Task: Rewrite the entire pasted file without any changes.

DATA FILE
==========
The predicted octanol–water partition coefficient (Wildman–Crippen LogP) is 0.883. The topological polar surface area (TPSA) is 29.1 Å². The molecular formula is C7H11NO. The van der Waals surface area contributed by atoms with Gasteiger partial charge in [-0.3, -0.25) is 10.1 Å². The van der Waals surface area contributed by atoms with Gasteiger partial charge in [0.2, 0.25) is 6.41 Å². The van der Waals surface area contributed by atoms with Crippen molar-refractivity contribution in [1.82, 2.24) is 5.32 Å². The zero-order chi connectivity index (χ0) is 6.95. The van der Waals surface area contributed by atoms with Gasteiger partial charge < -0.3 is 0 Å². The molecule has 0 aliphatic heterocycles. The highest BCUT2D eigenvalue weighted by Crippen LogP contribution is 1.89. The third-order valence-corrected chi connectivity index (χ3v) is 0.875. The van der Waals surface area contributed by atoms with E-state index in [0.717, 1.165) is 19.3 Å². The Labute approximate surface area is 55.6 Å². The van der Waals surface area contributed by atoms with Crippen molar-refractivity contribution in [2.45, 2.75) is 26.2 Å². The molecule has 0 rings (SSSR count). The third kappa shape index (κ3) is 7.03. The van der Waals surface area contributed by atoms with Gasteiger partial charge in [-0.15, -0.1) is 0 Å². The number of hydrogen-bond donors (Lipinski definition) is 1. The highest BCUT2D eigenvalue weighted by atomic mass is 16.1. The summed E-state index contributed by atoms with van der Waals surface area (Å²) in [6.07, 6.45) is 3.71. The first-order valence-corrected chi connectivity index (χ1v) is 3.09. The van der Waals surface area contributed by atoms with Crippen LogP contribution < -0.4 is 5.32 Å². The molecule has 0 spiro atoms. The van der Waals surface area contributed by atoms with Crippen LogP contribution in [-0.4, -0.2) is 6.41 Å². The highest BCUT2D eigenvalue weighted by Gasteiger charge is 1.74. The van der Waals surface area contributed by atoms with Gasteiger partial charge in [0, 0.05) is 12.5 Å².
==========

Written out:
The predicted octanol–water partition coefficient (Wildman–Crippen LogP) is 0.883. The topological polar surface area (TPSA) is 29.1 Å². The molecular formula is C7H11NO. The van der Waals surface area contributed by atoms with Gasteiger partial charge in [-0.3, -0.25) is 10.1 Å². The van der Waals surface area contributed by atoms with Gasteiger partial charge in [0.2, 0.25) is 6.41 Å². The van der Waals surface area contributed by atoms with Crippen molar-refractivity contribution in [1.82, 2.24) is 5.32 Å². The zero-order chi connectivity index (χ0) is 6.95. The van der Waals surface area contributed by atoms with Gasteiger partial charge < -0.3 is 0 Å². The molecule has 0 aliphatic heterocycles. The highest BCUT2D eigenvalue weighted by Crippen LogP contribution is 1.89. The third-order valence-corrected chi connectivity index (χ3v) is 0.875. The van der Waals surface area contributed by atoms with E-state index in [0.717, 1.165) is 19.3 Å². The Labute approximate surface area is 55.6 Å². The van der Waals surface area contributed by atoms with Crippen molar-refractivity contribution in [2.45, 2.75) is 26.2 Å². The molecule has 0 rings (SSSR count). The third kappa shape index (κ3) is 7.03. The van der Waals surface area contributed by atoms with Gasteiger partial charge in [-0.15, -0.1) is 0 Å². The number of hydrogen-bond donors (Lipinski definition) is 1. The highest BCUT2D eigenvalue weighted by atomic mass is 16.1. The summed E-state index contributed by atoms with van der Waals surface area (Å²) in [6.07, 6.45) is 3.71. The first-order valence-corrected chi connectivity index (χ1v) is 3.09. The van der Waals surface area contributed by atoms with Crippen LogP contribution < -0.4 is 5.32 Å². The molecule has 0 spiro atoms. The van der Waals surface area contributed by atoms with Crippen LogP contribution in [-0.4, -0.2) is 6.41 Å². The highest BCUT2D eigenvalue weighted by Gasteiger charge is 1.74. The van der Waals surface area contributed by atoms with Gasteiger partial charge in [0, 0.05) is 12.5 Å².